I think this was due to lack of light; the bar must have made up the money on not using too many lightbulbs. So all us kids would play together in the pub, running around the lounge, off our heads on lemo and crisps. The dads would knock back the pints and talk shite. The mammies pushed the trolleys around the supermarket, squeezing bread and smelling fruit.

Eventually, Mam would come into the lounge looking for us, trolley parked outside in the pub porch. She’d round us up, then we’d all go in and get Dad. Dad drives us home. Mam doesn’t even get a packet of crisps as she needs to get dinner on. “Baby Eithne is coming home,” squealed my little sister. Thank God, the three days were up. We were sick of burgers and chips, none of us had got to school on time and we ended up wearing random variations of our school uniforms. We had a note, though, which explained: “THEIR MOTHER IS IN HOSPITAL, FOR GOD’S SAKE, signed Paddy Byrne. ”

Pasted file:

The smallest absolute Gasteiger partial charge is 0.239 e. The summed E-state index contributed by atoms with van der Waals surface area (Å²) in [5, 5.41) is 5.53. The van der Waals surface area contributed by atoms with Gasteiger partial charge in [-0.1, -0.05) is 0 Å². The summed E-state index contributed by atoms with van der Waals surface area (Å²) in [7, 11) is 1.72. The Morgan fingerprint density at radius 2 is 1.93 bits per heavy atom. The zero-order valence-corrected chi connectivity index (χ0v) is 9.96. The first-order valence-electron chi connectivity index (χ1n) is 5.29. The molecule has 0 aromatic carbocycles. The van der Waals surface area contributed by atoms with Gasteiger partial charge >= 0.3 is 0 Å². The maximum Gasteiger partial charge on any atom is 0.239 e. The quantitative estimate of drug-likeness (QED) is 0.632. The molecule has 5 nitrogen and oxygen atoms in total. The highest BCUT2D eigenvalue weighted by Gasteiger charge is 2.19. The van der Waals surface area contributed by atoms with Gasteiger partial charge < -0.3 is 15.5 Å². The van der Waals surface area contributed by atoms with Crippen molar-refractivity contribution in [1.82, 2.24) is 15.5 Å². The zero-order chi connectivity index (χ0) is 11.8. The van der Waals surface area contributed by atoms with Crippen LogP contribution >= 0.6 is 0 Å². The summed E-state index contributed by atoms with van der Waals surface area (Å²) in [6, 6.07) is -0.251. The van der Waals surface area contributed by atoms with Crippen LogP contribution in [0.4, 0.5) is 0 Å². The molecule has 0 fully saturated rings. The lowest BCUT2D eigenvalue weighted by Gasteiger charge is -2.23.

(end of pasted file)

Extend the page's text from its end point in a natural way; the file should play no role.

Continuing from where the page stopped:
“I’ve a surprise for you all to celebrate the coming home of your new sister,’ said Dad. ‘A video recorder.” My God! I had seen one of these before alright, but wow, now we had one.

“The rules of having this video recorder is that you can’t tell anyone we have one, or the house will be broken into and the recorder stolen. It cost a fortune,” Dad said.

And it did, in those days. These massive rectangular boxes cost around 800 quid; I think my dad had got a loan or something to pay for it. To be honest, a burglar wouldn’t have had the strength to rob this thing; they weighed a ton. They were cool, though: ours had a top-loader mechanism and no remote control, just massive buttons to press to make it do what you wanted.